The illustrated classifier system classifies a given input pattern at N classifiers 12-14, where N is an integer greater than one. A given classifier (e.g., 12) can provide two or more ranked raw classifier outputs, each raw classifier output including a selected output class and an output score. The classifier outputs can be ranked according to their output scores or via any other means used by the classification technique associated with a given classifier. The classifiers can comprise any of a variety of recognition systems, including neural networks, support vector machines, statistical pattern recognition classifiers, or other suitable classification routines.

Each classifier provides its raw output to a respective one of a plurality of mapping components 16-18. A given mapping component (e.g., 16) receives the raw output from its associated classifier and determines appropriate weight values from the classifier output. For example, a mapping component 16 can determine the probability that a given class output represents the correct class membership for the input pattern according to its associated output score and ranking. The mapping component can be implemented, for example, as a three-dimensional look-up table that provides a weight value as a function of an output class, its associated rank, and the value of its associated output score relative to a plurality of defined output score ranges.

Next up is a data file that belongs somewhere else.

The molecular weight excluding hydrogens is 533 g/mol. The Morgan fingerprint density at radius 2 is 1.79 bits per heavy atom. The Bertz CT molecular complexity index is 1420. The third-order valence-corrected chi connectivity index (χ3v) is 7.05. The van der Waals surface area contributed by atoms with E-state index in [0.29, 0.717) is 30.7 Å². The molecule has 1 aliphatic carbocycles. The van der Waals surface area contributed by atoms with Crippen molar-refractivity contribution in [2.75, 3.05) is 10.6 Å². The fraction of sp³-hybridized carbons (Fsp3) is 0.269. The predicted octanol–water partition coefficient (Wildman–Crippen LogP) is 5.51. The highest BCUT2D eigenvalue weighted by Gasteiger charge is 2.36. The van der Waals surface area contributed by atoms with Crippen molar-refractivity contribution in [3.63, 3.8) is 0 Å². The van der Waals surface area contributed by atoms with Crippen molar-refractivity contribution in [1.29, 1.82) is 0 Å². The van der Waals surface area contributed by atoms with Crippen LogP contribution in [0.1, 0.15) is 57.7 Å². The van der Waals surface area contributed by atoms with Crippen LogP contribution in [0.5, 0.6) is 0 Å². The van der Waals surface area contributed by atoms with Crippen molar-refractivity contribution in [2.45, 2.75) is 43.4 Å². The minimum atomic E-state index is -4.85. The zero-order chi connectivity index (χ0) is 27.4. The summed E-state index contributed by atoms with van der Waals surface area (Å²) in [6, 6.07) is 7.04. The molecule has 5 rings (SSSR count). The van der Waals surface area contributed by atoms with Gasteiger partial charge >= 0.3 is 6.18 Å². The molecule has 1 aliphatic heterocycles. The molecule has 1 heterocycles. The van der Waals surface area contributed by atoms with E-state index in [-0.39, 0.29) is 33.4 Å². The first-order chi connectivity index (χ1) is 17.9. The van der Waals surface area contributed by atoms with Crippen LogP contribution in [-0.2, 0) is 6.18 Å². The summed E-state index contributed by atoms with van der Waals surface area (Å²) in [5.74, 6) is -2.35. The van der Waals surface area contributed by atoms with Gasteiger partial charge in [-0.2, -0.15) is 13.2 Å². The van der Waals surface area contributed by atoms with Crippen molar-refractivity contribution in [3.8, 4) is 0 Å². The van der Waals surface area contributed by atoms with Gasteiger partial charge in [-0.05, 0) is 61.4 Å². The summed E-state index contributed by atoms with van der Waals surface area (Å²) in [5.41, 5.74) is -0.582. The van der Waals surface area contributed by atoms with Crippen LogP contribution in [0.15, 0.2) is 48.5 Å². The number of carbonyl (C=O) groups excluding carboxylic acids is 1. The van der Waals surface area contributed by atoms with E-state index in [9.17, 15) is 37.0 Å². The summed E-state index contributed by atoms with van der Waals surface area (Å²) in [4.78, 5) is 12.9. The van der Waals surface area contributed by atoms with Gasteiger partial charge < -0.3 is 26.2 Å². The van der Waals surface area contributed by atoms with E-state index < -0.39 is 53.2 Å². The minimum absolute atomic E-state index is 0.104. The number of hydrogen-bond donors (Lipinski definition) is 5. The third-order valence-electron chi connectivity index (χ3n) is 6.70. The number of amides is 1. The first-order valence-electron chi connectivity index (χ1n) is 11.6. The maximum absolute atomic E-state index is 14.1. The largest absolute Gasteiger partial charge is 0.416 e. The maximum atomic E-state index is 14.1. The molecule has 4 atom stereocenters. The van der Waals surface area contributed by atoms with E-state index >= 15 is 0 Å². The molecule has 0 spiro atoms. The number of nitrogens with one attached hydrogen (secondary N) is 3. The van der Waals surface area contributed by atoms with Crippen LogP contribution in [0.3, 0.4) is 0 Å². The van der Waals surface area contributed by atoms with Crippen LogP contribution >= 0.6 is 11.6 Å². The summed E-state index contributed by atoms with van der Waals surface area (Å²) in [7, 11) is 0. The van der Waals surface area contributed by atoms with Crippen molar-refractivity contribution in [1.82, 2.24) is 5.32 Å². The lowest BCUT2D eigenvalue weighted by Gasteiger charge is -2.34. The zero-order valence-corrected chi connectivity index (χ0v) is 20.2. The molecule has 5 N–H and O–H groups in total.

Once appropriate weight values have been calculated for the output of each classifier, the weighted classifier output is provided to an arbitrator 20. The arbitrator 20 determines an appropriate system output from the various classifier outputs according to a voting algorithm. The specific voting algorithm will vary with the application, but examples include a sum rule algorithm, a product rule algorithm, a class set reduction algorithm, logistic regression, and a Borda count algorithm. One skilled in the art will appreciate that other voting algorithms could be used for the described function.